Ibtesam Baluch v. John J. Sullivan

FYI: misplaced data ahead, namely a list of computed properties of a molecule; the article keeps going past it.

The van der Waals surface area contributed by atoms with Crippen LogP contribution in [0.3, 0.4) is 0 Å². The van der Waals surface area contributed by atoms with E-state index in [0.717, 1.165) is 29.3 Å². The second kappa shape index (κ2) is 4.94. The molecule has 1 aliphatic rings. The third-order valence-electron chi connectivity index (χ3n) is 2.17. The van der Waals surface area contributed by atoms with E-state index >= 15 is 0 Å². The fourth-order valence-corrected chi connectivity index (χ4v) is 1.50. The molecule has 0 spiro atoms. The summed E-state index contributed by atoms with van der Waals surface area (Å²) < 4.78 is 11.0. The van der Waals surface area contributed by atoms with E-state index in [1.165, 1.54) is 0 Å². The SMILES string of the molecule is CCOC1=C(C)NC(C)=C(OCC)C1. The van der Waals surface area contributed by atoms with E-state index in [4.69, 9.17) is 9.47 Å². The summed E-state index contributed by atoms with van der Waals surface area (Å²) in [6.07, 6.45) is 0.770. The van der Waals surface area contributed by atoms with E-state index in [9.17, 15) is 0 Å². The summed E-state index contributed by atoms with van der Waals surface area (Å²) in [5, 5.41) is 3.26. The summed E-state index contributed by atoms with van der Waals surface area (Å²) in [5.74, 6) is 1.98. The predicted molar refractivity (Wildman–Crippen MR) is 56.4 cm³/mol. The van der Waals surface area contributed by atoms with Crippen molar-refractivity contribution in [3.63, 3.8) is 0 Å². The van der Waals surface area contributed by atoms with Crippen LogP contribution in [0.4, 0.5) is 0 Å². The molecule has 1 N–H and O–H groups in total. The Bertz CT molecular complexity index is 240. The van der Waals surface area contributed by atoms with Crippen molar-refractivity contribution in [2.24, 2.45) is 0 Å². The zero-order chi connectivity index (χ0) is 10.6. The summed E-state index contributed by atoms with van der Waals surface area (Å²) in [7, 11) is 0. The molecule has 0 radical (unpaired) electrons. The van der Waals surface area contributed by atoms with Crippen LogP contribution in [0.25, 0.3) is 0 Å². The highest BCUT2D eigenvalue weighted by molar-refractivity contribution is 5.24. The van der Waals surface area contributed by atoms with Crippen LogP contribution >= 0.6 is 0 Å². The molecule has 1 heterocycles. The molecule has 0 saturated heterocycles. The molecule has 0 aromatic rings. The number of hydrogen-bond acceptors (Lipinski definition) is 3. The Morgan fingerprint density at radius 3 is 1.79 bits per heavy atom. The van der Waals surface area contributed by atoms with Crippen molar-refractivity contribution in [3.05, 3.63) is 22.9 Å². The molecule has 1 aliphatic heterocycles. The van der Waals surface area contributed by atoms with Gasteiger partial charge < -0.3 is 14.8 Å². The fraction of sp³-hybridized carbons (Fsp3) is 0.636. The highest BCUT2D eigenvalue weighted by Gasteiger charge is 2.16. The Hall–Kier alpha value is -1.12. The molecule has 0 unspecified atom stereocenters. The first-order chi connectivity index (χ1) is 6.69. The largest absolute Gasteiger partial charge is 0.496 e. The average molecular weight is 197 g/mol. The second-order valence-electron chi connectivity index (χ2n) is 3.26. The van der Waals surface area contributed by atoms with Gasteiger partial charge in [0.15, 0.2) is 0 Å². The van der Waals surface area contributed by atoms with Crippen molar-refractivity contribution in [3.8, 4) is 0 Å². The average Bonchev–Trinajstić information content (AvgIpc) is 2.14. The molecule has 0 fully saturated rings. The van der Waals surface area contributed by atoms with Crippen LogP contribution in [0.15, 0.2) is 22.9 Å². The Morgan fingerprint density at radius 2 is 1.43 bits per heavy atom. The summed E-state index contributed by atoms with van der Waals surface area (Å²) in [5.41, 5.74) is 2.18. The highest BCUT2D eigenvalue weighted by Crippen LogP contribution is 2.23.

NOT FOR PUBLICATION FILED UNITED STATES COURT OF APPEALS APR 20 2018 MOLLY C. DWYER, CLERK U.S. COURT OF APPEALS FOR THE NINTH CIRCUIT IBTESAM BALUCH, No. 17-55006 Plaintiff-Appellant, D.C. No. 16-CV-1094-GHK v. MEMORANDUM* JOHN J. SULLIVAN, Acting Secretary of State, U.S. Department of State, Defendant-Appellee. Appeal from the United States District Court for the Central District of California George H. King, District Judge, Presiding Submitted April 10, 2017 Pasadena, California Before: BEA, MURGUIA, Circuit Judges; KEELEY, ** District Judge Bilal Moazam Azam (“Azam”), Plaintiff’s husband, first applied for an immigrant visa at the U.S. Consulate in Mumbai, India in June 2012. The Consulate did not act on his application. On February 17, 2016, Plaintiff petitioned for a writ * This disposition is not appropriate for publication and is not precedent except as provided by Ninth Circuit Rule 36-3. ** The Honorable Irene M. Keeley, Senior United States District Judge for the Northern District of West Virginia, sitting by designation. 2 of mandamus in the Central District of California to order the consulate to act on Azam’s visa application. According to Plaintiff’s Second Amended Complaint (SAC), three weeks after Plaintiff filed the petition Azam was summoned to the Mumbai consulate. He was handed a piece of paper which stated that his visa application was denied pursuant to 8 U.S.C. § 1182(a)(3)(B), the statute which prohibits the awarding of visas to those with ties to terrorism or terrorist activities. Plaintiff also alleges that when the consular officer handed Azam the piece of paper stating that the visa had been denied, the officer said “Give this to your attorney, it is what he is waiting for.” After the consulate denied Azam’s visa application, Plaintiff amended her mandamus petition into a motion for a declaratory judgment and argued that Defendant violated the Administrative Procedure Act, (APA), 5 U.S.C. § 706 et seq. because the denial of her husband’s visa was made “in bad faith,” and asked the district court to issue a declaratory judgment that Azam is “not inadmissible…under 8 U.S.C. § 1182(a)(3)(B) or any other section of law.” Defendant moved to dismiss pursuant to Fed. R. Civ. P. 12(b)(1). The district court granted Defendant’s motion without prejudice. Plaintiff amended her complaint a second time to add further allegations relating to the consular officer’s alleged bad faith. Defendant moved to dismiss the SAC under Fed. R. Civ. P. 12(b)(6) for failure to state a claim. The district court granted defendant’s motion and dismissed the SAC with prejudice. This appeal followed. 3 The Court of Appeals reviews de novo the district court’s dismissal for failure to state a claim under Rule 12(b)(6) and may affirm on any ground supported by the record. ASARCO, LLC v. Union Pac. R. Co., 765 F.3d 999, 1004 (9th Cir. 2014). The district court’s decision is affirmed. Here, as in Kerry v. Din, 135 S. Ct. 2128 (2015), the government denied Azam’s visa application by citing to 8 U.S.C. § 1182(a)(3). Pursuant to Din, a court will not “look ...

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